The landing page on Songza.com declared that it was Tuesday afternoon and displayed five options: “Boosting Energy,” “Brand New Music,” “Working to a Beat,” Working (Without Lyrics),” or “Working in an Office.” Click through the last option and five more appear — for Old Hits, Current Hits, Country, “Indie Music That’s Not Too Weird,” and “Easy, Breezy Summer Songs.” Clicking the last category again, I arrived at a selection of three playlists and selected one called “Lazy Summer.” A vibraphone sample rang out and Sublime’s “Doin’ Time” began.
Earlier this month, Google bought Songza for a rumored $39 million (Google never disclosed the terms of the deal). In May, Apple paid $3 billion for Beats, a high-end headphone company with streaming services on the side. Digital downloads are down, and the tech giants’ acquisitions acknowledged consumers’ growing preference for online streaming. To market observers, Google’s acquisition added to the mounting competition posed to Pandora.com, the Oakland-based company currently dominating the streaming market with more than 75 million users.
When Google elected Songza to combat Pandora, the company wagered on its particular approach to delivering free streaming content. Songza relies on human curators to create playlists, then a few questions guide users toward a set of songs suited to given situations. In contrast, Pandora relies on the Music Genome Project. The system breaks songs into more than 450 musical traits. Elusive qualities — such as emotional intensity — are quantified by analysts on a scale of one to five. Users input a song or artist to begin, and Pandora populates a playlist of similar tracks.
At stake is which service delivers likable songs more consistently. The choice, for consumers and for the investors upon whom companies like Pandora depend (the company is not currently profitable), is between the Music Genome Project’s meticulous categorization and algorithms, and Songza’s reliance on human curators. Underlying the comparison, however, are assumptions about how people listen to music and why. Do listeners respond positively or negatively to songs based strictly on identifiable sonic elements? Can a few questions and some data analysis guide a listener toward the perfect playlist? What privacy issues arise?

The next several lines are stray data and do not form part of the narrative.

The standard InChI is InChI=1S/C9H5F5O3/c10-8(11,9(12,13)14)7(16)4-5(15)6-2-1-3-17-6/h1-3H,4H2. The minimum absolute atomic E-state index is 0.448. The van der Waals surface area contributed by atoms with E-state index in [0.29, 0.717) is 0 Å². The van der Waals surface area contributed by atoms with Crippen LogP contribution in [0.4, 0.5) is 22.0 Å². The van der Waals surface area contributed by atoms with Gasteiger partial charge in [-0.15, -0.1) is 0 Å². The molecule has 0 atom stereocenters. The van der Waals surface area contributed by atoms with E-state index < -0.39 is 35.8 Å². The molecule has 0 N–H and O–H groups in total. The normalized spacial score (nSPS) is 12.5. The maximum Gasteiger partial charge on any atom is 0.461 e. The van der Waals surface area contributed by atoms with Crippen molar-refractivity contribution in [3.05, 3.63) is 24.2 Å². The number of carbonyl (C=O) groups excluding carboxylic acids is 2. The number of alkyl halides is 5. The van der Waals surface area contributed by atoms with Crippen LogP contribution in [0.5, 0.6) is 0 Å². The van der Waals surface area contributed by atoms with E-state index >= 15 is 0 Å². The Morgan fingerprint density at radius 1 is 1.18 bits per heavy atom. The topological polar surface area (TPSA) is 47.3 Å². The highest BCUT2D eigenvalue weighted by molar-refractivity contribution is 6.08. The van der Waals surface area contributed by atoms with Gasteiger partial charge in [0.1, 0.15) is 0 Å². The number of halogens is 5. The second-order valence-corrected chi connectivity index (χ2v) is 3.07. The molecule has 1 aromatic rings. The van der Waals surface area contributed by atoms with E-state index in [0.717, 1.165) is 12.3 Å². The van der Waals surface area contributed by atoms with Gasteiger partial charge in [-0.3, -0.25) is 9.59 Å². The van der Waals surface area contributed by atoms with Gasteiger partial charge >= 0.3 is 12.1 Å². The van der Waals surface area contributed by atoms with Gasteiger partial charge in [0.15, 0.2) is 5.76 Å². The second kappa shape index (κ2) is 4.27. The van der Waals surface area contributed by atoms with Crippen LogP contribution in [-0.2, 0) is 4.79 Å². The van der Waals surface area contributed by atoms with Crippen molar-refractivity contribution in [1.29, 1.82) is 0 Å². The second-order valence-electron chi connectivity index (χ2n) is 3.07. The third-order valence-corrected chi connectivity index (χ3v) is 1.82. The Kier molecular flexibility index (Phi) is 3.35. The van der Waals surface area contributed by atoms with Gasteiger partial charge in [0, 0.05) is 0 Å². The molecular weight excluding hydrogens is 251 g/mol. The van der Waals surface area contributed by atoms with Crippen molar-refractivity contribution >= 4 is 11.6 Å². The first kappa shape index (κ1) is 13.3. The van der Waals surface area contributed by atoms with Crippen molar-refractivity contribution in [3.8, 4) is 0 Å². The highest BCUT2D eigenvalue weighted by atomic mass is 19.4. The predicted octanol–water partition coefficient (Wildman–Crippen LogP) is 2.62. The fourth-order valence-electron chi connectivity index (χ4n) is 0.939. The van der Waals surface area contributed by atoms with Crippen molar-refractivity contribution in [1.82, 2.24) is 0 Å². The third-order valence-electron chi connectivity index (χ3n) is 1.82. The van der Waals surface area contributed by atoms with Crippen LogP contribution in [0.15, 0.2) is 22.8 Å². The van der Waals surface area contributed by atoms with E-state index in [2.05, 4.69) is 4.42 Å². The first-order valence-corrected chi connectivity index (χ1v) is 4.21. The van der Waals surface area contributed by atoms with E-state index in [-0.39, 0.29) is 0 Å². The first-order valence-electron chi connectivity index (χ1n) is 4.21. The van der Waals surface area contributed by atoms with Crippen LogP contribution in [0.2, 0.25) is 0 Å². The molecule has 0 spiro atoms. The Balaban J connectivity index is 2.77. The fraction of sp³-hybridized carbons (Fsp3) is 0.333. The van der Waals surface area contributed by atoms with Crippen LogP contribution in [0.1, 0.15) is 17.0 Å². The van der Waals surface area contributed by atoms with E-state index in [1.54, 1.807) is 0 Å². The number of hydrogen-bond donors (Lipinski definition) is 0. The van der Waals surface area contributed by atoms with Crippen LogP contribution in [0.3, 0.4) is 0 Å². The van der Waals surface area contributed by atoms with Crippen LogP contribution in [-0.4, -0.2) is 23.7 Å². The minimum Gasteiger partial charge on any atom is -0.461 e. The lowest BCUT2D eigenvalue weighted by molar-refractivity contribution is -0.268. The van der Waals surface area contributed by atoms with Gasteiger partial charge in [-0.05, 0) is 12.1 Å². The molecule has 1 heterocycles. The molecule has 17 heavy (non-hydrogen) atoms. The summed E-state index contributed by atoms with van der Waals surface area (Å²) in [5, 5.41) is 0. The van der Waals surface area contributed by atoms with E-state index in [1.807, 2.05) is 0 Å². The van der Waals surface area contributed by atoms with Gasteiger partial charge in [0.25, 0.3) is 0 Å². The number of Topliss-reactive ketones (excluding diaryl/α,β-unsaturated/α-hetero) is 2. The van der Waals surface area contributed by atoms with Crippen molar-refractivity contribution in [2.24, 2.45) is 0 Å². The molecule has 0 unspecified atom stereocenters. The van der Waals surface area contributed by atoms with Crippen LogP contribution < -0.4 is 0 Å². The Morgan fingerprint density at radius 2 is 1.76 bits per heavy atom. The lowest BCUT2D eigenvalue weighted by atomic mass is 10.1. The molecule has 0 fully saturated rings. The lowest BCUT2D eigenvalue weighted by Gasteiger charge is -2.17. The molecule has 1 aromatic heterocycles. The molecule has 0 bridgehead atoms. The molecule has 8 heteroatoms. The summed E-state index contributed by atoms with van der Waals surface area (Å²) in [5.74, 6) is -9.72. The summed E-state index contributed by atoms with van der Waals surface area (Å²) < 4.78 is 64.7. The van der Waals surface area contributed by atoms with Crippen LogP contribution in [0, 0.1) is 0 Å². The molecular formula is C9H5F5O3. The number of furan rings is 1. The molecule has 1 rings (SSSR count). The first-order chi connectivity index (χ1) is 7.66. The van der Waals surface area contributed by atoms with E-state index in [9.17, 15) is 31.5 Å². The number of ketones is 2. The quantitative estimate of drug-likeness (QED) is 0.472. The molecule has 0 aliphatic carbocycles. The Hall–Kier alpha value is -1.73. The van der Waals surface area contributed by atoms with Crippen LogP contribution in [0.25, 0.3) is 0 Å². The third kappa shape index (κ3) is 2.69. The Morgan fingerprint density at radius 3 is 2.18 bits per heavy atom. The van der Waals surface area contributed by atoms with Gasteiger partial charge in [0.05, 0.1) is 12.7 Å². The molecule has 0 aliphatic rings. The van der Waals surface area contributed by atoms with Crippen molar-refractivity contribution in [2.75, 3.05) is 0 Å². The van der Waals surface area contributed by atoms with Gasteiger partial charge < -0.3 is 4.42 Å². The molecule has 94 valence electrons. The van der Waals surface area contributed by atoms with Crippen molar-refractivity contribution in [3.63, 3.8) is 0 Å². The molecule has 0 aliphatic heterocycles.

Music carries different associations for everybody. Some of these are informed by cultural input — what our friends like, what critics recommend — but others reflect memories, as anyone who’s painfully reminded of past traumas by particular songs knows. Obviously, neither service accounts for users’ personal baggage, but Songza’s ethos asserts that it doesn’t matter.
In a Forbes interview, Songza CEO Elias Roman claimed that musical preference mostly reflects what he calls “context,” the where and what of a listener’s activities at the moment of listening. People don’t usually have time to listen to music for the experience’s inherent value, he claimed, so the mission of Songza is “to facilitate or enhance situations — in other words, to make right now better,” Roman said. “Music is the means. Lifestyle enhancement is the end.”
“Lifestyle enhancement” entails data mining, a feature of the service that likely appealed to Google. To arrive at Sublime’s “Doin’ Time,” I provided at least five data points to the website: day of the week, time of day, location, device type, and climate (Weather.com and Songza are partners). Earlier this year, The New York Times reported that Pandora’s free version has begun tailoring advertisements to individual users based on listening history. It’s nearly impossible to avoid giving up personal information online, but Songza’s interface unabashedly requires users to provide personal data up front.
Music can certainly enhance experiences, as anyone who returns to the same genre or artist for a certain activity knows, but listeners seek different mood music in the same situations. On a bright and warm Sunday afternoon in a crowded public park, no single playlist accommodates the preferences of separate groups, even if they’re all, say, having picnics. Tunes tailored to please everyone in a given situation do exist, though: They’re called muzak, or elevator music, and they’re designed to be ignored. Taken to its logical conclusion, perhaps Songza’s reverence for context would deliver strictly innocuous instrumentals.
Pandora’s exacting musicologists and Songza’s playlist curators are styled as technicians of taste, but musical preference resists prediction and prescription. Listeners do look to individuals for recommendations, but those are specific critics, friends, and record store clerks with whom they have rapport and trust. The richness of musical discovery is largely extracted from those relationships. The depersonalized equivalent touted by streaming services is an inadequate replacement for recommendations by real people.
Nevertheless, Pandora, Songza, Beats, and the market’s other major player, Spotify, are scaled to serve growing throngs of users. As long as the competing companies jockey for pieces of a growing market, benefactors and speculators will continue to neglect how streaming technology struggles to accommodate all of the cultural bias and intuitive emotional responses that comprise individual taste.
After all, I hate Sublime. However, Herbie Mann’s version of “Summertime,” from which “Doin’ Time” samples its vibraphone vamp, is quite suited to an afternoon at the office.